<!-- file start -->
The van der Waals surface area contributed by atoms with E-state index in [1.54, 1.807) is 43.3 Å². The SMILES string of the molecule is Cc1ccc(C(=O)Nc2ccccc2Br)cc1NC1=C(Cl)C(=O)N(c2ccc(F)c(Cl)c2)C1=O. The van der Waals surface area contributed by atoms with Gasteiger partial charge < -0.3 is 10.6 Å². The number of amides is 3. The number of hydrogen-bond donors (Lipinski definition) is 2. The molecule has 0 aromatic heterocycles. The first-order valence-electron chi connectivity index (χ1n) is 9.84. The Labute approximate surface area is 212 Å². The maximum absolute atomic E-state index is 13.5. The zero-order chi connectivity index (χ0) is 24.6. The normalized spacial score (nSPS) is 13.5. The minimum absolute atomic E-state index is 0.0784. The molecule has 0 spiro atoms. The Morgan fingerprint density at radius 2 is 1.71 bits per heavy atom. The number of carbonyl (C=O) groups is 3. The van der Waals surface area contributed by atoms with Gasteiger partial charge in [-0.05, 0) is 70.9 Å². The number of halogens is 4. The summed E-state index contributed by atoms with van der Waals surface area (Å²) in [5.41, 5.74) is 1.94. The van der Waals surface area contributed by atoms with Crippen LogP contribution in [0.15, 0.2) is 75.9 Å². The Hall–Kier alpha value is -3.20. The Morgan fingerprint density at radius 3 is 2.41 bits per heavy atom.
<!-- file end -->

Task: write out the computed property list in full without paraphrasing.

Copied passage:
The van der Waals surface area contributed by atoms with E-state index in [1.54, 1.807) is 43.3 Å². The SMILES string of the molecule is Cc1ccc(C(=O)Nc2ccccc2Br)cc1NC1=C(Cl)C(=O)N(c2ccc(F)c(Cl)c2)C1=O. The van der Waals surface area contributed by atoms with Gasteiger partial charge < -0.3 is 10.6 Å². The number of amides is 3. The number of hydrogen-bond donors (Lipinski definition) is 2. The molecule has 0 aromatic heterocycles. The first-order valence-electron chi connectivity index (χ1n) is 9.84. The Labute approximate surface area is 212 Å². The maximum absolute atomic E-state index is 13.5. The zero-order chi connectivity index (χ0) is 24.6. The normalized spacial score (nSPS) is 13.5. The minimum absolute atomic E-state index is 0.0784. The molecule has 0 spiro atoms. The Morgan fingerprint density at radius 2 is 1.71 bits per heavy atom. The number of carbonyl (C=O) groups is 3. The van der Waals surface area contributed by atoms with Gasteiger partial charge in [-0.05, 0) is 70.9 Å². The number of halogens is 4. The summed E-state index contributed by atoms with van der Waals surface area (Å²) in [5.41, 5.74) is 1.94. The van der Waals surface area contributed by atoms with Crippen LogP contribution in [0.15, 0.2) is 75.9 Å². The Hall–Kier alpha value is -3.20. The Morgan fingerprint density at radius 3 is 2.41 bits per heavy atom.